by Matt Dias•
The January 6, 2016 closure of the public comment period for revisions to the Common Rule concluded several contentious months in the bioethics world.
The period for public comment opened in September 2015, when the Department of Health & Human Services (HHS) proposed significant revisions to the Federal Policy for the Protection of Human Subjects (the “Common Rule”—45 CFR 46), the set of federal regulations governing the conduct of clinical research involving human subjects.
The Notice of Proposed Rulemaking (NPRM) has since generated controversy among many researchers and ethicists, ultimately raising uncertainty with regard to the future of human subjects protections. Per the federal Office for Human Research Protections (OHRP), the purpose for regulatory change is to streamline the Common Rule, specifically by (i) “decreasing administrative burden, delay, and ambiguity for investigators, institutions, and IRBs” and (ii) “strengthening, modernizing, and making the regulations more effective in protecting research subjects.”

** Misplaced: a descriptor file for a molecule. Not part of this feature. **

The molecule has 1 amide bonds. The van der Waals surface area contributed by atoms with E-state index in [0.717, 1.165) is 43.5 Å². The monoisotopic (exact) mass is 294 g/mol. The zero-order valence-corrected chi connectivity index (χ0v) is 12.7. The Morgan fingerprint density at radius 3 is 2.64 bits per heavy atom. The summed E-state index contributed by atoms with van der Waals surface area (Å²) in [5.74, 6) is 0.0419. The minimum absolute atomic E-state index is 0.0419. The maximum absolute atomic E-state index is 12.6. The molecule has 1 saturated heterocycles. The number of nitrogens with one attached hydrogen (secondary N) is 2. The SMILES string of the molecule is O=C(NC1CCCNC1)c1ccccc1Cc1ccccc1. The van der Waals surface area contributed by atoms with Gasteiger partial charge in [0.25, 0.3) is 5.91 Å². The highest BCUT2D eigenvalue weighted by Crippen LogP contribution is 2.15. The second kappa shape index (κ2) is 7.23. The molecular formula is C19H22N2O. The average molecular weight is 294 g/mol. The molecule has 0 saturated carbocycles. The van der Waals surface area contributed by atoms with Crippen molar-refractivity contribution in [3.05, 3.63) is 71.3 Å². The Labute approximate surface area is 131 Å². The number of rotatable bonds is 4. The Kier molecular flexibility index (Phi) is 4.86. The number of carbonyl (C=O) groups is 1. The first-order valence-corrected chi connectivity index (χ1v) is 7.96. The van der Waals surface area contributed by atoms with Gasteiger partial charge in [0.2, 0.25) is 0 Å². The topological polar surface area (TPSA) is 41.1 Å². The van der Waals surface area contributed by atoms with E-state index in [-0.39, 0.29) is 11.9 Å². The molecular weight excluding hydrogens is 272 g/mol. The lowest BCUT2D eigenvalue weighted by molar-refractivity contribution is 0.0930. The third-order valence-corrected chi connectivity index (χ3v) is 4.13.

Though the NPRM aims to increase protection of research subjects and to build public trust, critics of the proposed rules have countered with an array of questions and concerns. Such individuals assert, for instance, that more substantial revisions are necessary; that the federal government should attempt to make the rulemaking process more transparent; and, therefore, that the rule is not ready to be finalized. Many critics have also taken issue with various substantive underpinnings of the proposed rules, such as the viability of “broad” informed consent for biobank research.